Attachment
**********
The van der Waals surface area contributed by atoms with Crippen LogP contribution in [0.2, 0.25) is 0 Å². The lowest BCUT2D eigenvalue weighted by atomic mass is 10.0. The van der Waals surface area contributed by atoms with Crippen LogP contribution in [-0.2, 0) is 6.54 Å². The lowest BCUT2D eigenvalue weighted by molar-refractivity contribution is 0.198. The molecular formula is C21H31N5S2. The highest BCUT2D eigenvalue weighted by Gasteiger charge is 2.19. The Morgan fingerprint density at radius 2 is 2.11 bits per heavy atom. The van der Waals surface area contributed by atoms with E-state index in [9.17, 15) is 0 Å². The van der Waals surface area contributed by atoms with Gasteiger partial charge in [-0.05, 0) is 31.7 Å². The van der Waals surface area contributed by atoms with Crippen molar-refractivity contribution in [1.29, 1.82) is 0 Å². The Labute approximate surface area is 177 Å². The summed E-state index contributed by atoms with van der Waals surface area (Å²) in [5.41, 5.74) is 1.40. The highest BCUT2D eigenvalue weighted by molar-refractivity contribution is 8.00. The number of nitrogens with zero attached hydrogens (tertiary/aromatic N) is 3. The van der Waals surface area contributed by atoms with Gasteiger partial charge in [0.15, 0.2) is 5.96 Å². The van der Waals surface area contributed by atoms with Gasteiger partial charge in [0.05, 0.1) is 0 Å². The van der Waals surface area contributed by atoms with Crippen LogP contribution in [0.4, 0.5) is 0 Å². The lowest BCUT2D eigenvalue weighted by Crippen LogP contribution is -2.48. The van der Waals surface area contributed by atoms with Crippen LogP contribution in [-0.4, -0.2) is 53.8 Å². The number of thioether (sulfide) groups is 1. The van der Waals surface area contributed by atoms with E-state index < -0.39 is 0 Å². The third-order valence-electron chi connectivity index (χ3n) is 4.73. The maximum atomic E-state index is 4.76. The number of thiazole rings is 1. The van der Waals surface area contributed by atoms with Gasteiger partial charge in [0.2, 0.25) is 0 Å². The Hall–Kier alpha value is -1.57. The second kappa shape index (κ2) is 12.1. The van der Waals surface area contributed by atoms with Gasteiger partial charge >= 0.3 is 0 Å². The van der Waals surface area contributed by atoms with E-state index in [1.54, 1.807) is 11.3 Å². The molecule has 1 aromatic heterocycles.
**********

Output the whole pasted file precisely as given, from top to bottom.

The van der Waals surface area contributed by atoms with Crippen LogP contribution in [0.2, 0.25) is 0 Å². The lowest BCUT2D eigenvalue weighted by atomic mass is 10.0. The van der Waals surface area contributed by atoms with Crippen LogP contribution in [-0.2, 0) is 6.54 Å². The lowest BCUT2D eigenvalue weighted by molar-refractivity contribution is 0.198. The molecular formula is C21H31N5S2. The highest BCUT2D eigenvalue weighted by Gasteiger charge is 2.19. The Morgan fingerprint density at radius 2 is 2.11 bits per heavy atom. The van der Waals surface area contributed by atoms with E-state index in [9.17, 15) is 0 Å². The van der Waals surface area contributed by atoms with Gasteiger partial charge in [-0.05, 0) is 31.7 Å². The van der Waals surface area contributed by atoms with Crippen molar-refractivity contribution in [1.29, 1.82) is 0 Å². The Labute approximate surface area is 177 Å². The summed E-state index contributed by atoms with van der Waals surface area (Å²) in [5.41, 5.74) is 1.40. The highest BCUT2D eigenvalue weighted by molar-refractivity contribution is 8.00. The number of nitrogens with zero attached hydrogens (tertiary/aromatic N) is 3. The van der Waals surface area contributed by atoms with Gasteiger partial charge in [0.15, 0.2) is 5.96 Å². The van der Waals surface area contributed by atoms with Gasteiger partial charge in [0.05, 0.1) is 0 Å². The van der Waals surface area contributed by atoms with Crippen LogP contribution in [0.4, 0.5) is 0 Å². The lowest BCUT2D eigenvalue weighted by Crippen LogP contribution is -2.48. The van der Waals surface area contributed by atoms with Crippen LogP contribution in [-0.4, -0.2) is 53.8 Å². The number of thioether (sulfide) groups is 1. The van der Waals surface area contributed by atoms with E-state index < -0.39 is 0 Å². The third-order valence-electron chi connectivity index (χ3n) is 4.73. The maximum atomic E-state index is 4.76. The number of thiazole rings is 1. The van der Waals surface area contributed by atoms with Gasteiger partial charge in [0.2, 0.25) is 0 Å². The Hall–Kier alpha value is -1.57. The second kappa shape index (κ2) is 12.1. The van der Waals surface area contributed by atoms with Gasteiger partial charge >= 0.3 is 0 Å². The van der Waals surface area contributed by atoms with E-state index in [1.54, 1.807) is 11.3 Å². The molecule has 1 aromatic heterocycles.